This newfound picture of the world helped make sense of results such as those of the double-slit experiment, which showed that particles like electrons and photons could behave as if they were waves.

    But could a quantum worldview prove useful outside the lab?

    At first, “quantum was usually seen as just a source of mystery and confusion and all sorts of strange paradoxes,” Milburn says.

    But after World War II, people began figuring out how to use those paradoxes to get things done. Building on new quantum ideas about the behavior of electrons in metals and other materials, Bell Labs researchers William Shockley, John Bardeen and Walter Brattain created the first transistors. They realized that sandwiching semiconductors together could create a device that would allow electrical current to flow in one direction, but not another. Other technologies, such as atomic clocks and the nuclear magnetic resonance used for MRI scans, were also products of the first quantum revolution.

    Another important and, well, visible quantum invention was the laser.

    In the 1950s, optical physicists knew that hitting certain kinds of atoms with a few photons at the right energy could lead them to emit more photons with the same energy and direction as the initial photons. This effect would cause a cascade of photons, creating a stable, straight beam of light unlike anything seen in nature. Today, lasers are ubiquitous, used in applications from laser pointers to barcode scanners to life-saving medical techniques.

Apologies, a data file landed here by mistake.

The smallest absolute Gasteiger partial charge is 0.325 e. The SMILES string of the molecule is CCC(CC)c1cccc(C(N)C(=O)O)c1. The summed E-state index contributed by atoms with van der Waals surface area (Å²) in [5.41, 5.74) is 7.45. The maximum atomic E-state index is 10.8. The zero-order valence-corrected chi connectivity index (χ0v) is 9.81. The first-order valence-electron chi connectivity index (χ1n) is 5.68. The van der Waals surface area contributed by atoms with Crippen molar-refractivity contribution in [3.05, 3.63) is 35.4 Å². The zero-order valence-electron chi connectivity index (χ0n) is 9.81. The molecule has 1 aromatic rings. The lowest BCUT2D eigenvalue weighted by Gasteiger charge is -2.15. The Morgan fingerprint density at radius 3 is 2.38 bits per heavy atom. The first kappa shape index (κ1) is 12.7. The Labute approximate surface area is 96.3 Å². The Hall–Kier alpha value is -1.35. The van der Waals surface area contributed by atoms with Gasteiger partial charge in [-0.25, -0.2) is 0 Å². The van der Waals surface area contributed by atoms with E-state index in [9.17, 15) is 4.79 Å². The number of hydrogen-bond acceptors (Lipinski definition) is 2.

All of these devices were made possible by studies of the quantum world. Both the laser and transistor rely on an understanding of quantized atomic energy levels. Milburn and Dowling suggest that the technologies of the first quantum revolution are unified by “the idea that matter particles sometimes behaved like waves, and that light waves sometimes acted like particles.”

    For the first time, scientists were using their understanding of quantum mechanics to create new tools that could be used in the classical world.

    The second quantum revolution

    Many of these developments were described to the public without resorting to the word “quantum,” as this Bell Labs video about the laser attests.

    One reason for the disconnect was that the first quantum revolution didn’t make full use of quantum mechanics. “The systems were too noisy. In a sense, the full richness of quantum mechanics wasn’t really accessible,” says Ivan Deutsch, a quantum physicist at The University of New Mexico (US). “You can get by with a fairly classical picture.”

    The stage for the second quantum revolution was set in the 1960s, when the North Irish physicist John Stewart Bell [B.Sc.The Queen’s University of Belfast (NIR); Ph.DThe University of Birmingham (UK);The European Organization for Nuclear Research [Organisation européenne pour la recherche nucléaire] [Europäische Organisation für Kernforschung](CH) [CERN]; Stanford University (US) ] shook the foundations of quantum mechanics. Bell proposed that entangled particles were correlated in strange quantum ways and could not be explained with so-called “hidden variables.” Tests performed in the ’70s and ’80s confirmed that measuring one entangled particle really did seem to determine the state of the other, faster than any signal could travel between the two.